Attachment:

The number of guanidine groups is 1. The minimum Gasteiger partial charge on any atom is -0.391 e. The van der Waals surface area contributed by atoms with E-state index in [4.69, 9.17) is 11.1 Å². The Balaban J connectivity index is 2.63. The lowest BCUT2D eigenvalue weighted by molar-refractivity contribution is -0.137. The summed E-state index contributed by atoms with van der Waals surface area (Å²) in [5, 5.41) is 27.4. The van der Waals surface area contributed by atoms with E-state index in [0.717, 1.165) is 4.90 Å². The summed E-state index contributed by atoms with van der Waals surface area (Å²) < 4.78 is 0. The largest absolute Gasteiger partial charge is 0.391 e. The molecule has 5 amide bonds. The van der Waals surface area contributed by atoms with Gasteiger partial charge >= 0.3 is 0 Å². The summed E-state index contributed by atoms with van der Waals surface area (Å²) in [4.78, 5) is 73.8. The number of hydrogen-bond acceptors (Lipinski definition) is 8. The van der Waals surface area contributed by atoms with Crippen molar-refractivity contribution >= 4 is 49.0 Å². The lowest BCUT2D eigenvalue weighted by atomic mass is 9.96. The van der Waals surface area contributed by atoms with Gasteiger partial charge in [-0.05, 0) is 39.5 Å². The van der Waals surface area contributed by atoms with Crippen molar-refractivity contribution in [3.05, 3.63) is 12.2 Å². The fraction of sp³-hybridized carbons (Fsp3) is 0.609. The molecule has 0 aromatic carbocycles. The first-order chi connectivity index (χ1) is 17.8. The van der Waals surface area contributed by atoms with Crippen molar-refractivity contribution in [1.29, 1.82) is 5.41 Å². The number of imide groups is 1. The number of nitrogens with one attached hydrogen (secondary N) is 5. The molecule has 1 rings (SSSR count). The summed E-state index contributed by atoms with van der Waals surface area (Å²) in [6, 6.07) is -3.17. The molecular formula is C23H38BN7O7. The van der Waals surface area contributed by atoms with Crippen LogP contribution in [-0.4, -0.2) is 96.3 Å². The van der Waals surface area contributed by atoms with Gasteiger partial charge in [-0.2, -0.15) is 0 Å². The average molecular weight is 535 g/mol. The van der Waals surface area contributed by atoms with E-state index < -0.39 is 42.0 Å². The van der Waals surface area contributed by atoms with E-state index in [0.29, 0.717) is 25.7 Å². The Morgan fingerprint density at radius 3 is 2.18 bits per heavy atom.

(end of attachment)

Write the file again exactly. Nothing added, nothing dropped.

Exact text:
The number of guanidine groups is 1. The minimum Gasteiger partial charge on any atom is -0.391 e. The van der Waals surface area contributed by atoms with E-state index in [4.69, 9.17) is 11.1 Å². The Balaban J connectivity index is 2.63. The lowest BCUT2D eigenvalue weighted by molar-refractivity contribution is -0.137. The summed E-state index contributed by atoms with van der Waals surface area (Å²) in [5, 5.41) is 27.4. The van der Waals surface area contributed by atoms with E-state index in [0.717, 1.165) is 4.90 Å². The summed E-state index contributed by atoms with van der Waals surface area (Å²) < 4.78 is 0. The largest absolute Gasteiger partial charge is 0.391 e. The molecule has 5 amide bonds. The van der Waals surface area contributed by atoms with Gasteiger partial charge >= 0.3 is 0 Å². The summed E-state index contributed by atoms with van der Waals surface area (Å²) in [4.78, 5) is 73.8. The number of hydrogen-bond acceptors (Lipinski definition) is 8. The van der Waals surface area contributed by atoms with Crippen molar-refractivity contribution >= 4 is 49.0 Å². The lowest BCUT2D eigenvalue weighted by atomic mass is 9.96. The van der Waals surface area contributed by atoms with Gasteiger partial charge in [-0.05, 0) is 39.5 Å². The van der Waals surface area contributed by atoms with Crippen molar-refractivity contribution in [3.05, 3.63) is 12.2 Å². The fraction of sp³-hybridized carbons (Fsp3) is 0.609. The molecule has 0 aromatic carbocycles. The first-order chi connectivity index (χ1) is 17.8. The van der Waals surface area contributed by atoms with Crippen molar-refractivity contribution in [1.29, 1.82) is 5.41 Å². The number of imide groups is 1. The number of nitrogens with one attached hydrogen (secondary N) is 5. The molecule has 1 rings (SSSR count). The summed E-state index contributed by atoms with van der Waals surface area (Å²) in [6, 6.07) is -3.17. The molecular formula is C23H38BN7O7. The van der Waals surface area contributed by atoms with Crippen LogP contribution in [-0.4, -0.2) is 96.3 Å². The van der Waals surface area contributed by atoms with Gasteiger partial charge in [-0.2, -0.15) is 0 Å². The average molecular weight is 535 g/mol. The van der Waals surface area contributed by atoms with E-state index < -0.39 is 42.0 Å². The van der Waals surface area contributed by atoms with E-state index in [0.29, 0.717) is 25.7 Å². The Morgan fingerprint density at radius 3 is 2.18 bits per heavy atom.